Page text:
I remember reading about this incident as well and my initial thought was “where were the parents?” I think social networking and digital knowledge needs to be taught to students, but I think it also needs to come from parents. Maybe this girl’s parents were teaching her that stuff, but I think oftentimes children are not taught this knowledge at home. There are only so many hours in a school day and unfortunately a lot of that time has to go towards reading and math due to high-stakes standardized testing. At our school we do have technology classes for the students but only twice a week. Common Sense Media (http://www.commonsensemedia.org/) has a variety of curricula for teaching students how to be responsible digital citizens, but it is hard curricula to incorporate into math or reading class. I agree the curriculum is out there and it needs to take priority, but with technology classes being given limited time at school, we need to figure out how to educate parents so that they can be teaching children at home.
In response to Jeff Utecht http://www.thethinkingstick.com/:
The girl, 17, had been helping her grandmother count the 72-year-old woman’s personal savings. Apparently wishing to impress her friends and the world at large, the teen snapped a picture of the cash and uploaded it to Facebook.Within hours, masked robbers showed up at the girl’s own house with a knife and a club, breaking in and stealing cash and personal possessions from the teen’s 47-year-old mother.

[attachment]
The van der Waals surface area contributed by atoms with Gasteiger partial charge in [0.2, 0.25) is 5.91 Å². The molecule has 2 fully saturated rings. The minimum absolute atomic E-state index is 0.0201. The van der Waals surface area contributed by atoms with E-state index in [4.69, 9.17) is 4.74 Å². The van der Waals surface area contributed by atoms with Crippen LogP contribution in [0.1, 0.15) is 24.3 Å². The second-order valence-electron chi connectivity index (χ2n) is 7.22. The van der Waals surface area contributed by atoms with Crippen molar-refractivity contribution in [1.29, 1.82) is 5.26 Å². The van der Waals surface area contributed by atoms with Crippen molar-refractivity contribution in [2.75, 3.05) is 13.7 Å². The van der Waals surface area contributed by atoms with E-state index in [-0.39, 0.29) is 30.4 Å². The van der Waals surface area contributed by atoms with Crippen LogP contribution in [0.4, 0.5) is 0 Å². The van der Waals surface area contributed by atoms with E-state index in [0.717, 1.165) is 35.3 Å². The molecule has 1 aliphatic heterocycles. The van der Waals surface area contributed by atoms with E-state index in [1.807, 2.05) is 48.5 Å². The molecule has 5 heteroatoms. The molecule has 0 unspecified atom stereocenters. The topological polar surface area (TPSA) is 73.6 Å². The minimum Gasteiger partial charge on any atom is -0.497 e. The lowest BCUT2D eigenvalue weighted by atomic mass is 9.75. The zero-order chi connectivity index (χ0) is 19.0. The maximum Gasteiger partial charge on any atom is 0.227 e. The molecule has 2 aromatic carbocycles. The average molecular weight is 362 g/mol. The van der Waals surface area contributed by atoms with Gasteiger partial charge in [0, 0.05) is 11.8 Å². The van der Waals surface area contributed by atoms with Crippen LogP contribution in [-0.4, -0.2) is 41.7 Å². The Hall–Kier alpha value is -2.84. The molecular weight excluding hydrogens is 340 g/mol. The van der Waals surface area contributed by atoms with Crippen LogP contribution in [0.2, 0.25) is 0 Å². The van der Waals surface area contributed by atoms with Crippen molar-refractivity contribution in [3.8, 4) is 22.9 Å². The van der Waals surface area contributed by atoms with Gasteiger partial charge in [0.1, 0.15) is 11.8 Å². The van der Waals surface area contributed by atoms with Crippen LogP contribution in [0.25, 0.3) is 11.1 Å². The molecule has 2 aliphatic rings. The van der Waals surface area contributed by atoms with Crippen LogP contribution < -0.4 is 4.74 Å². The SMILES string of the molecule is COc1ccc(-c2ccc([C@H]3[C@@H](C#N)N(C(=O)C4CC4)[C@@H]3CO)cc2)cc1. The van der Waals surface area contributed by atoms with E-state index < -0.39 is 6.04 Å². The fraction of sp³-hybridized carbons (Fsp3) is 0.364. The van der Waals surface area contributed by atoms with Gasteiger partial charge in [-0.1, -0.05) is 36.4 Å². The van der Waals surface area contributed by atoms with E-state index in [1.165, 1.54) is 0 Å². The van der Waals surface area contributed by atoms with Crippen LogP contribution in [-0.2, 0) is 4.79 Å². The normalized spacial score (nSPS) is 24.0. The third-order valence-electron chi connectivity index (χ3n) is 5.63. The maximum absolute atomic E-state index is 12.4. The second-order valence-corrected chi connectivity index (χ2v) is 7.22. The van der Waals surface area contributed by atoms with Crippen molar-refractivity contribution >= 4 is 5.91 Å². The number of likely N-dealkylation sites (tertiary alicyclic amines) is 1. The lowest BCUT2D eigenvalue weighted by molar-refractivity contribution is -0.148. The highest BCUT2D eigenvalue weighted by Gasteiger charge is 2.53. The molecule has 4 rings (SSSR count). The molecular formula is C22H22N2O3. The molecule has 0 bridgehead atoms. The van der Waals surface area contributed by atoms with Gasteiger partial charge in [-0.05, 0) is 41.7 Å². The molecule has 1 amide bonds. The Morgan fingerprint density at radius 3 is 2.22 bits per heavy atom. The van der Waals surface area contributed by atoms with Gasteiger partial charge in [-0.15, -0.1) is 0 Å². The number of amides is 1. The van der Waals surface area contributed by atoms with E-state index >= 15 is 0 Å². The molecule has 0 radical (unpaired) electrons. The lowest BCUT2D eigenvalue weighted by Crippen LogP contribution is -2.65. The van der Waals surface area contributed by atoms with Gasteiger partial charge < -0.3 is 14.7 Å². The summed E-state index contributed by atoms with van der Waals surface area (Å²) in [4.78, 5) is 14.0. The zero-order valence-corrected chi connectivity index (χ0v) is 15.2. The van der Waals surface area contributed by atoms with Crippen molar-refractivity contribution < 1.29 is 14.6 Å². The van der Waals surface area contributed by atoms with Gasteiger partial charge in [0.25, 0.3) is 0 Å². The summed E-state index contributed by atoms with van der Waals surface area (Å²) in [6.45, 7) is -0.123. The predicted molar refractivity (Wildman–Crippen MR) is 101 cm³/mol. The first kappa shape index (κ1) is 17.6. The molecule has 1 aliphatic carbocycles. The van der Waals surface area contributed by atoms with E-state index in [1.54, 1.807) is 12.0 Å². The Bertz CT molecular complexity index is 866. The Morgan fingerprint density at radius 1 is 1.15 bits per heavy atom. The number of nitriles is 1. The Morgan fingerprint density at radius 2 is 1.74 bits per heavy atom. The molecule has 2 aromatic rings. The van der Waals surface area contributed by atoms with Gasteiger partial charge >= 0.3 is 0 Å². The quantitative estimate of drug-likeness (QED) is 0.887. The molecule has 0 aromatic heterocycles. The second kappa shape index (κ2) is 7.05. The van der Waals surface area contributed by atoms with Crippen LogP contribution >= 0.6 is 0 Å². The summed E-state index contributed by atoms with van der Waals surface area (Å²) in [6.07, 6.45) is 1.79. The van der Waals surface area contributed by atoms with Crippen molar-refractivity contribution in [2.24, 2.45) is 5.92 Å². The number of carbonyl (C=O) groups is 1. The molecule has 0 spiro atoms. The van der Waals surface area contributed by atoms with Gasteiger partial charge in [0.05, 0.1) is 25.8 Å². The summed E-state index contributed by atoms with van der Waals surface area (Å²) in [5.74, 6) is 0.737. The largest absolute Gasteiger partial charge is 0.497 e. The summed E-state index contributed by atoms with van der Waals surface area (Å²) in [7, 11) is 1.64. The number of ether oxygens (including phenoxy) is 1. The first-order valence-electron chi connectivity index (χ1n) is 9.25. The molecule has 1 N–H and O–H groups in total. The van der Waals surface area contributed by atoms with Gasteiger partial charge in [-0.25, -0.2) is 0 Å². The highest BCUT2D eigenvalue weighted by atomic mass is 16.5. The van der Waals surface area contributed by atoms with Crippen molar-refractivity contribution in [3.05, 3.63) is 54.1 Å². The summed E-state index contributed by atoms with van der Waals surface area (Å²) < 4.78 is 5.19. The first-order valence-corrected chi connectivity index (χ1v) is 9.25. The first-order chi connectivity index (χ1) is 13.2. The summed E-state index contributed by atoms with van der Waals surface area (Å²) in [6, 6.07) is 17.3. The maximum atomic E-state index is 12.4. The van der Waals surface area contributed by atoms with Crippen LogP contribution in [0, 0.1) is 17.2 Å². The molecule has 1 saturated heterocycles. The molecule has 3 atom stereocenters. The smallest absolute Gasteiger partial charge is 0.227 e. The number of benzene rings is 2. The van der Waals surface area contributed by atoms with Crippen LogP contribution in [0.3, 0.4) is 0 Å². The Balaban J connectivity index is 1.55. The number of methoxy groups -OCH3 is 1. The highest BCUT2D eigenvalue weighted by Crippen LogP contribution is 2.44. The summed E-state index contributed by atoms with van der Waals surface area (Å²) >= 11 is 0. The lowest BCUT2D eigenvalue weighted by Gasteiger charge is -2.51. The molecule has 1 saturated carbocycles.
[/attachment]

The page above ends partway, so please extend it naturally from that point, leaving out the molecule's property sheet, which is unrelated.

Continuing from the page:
I read this the other day and was wondering if this girl ever was taught about social networking and where her information goes.I then starting thinking about the autonomy I had as say a 13 year old. My parents knew where I was 99% of the time, knew who I was hanging out with, who I was talking with and where I was physically...seeing there was no digital place for me to be yet.
I think about the autonomy a 13 year old has today. The autonomy to post, talk, respond, take a photo with anyone they want without parents knowing about it...and being able to share with people that their parents might not know.
These are new behaviors we need to be teaching in schools. We teach how to share, in the physical world. We teach how to cooperate, in the physical world. We teach how to stay away from danger in the physical world. But do we teach these same skills in the new digital sense? Why not?
If we know we are all spending more time online, in online relationships and communicating more online than in person these days, why are we not teaching these social-networking skills?
We talk about making friends, in the physical world. We talk about what it means to be a good friends, how good friends trust each other and how good friends watch out for each other....in the physical world.
Are we teaching social-networking in the digital world as well? If not are we doing our students, our community, our society a disservice?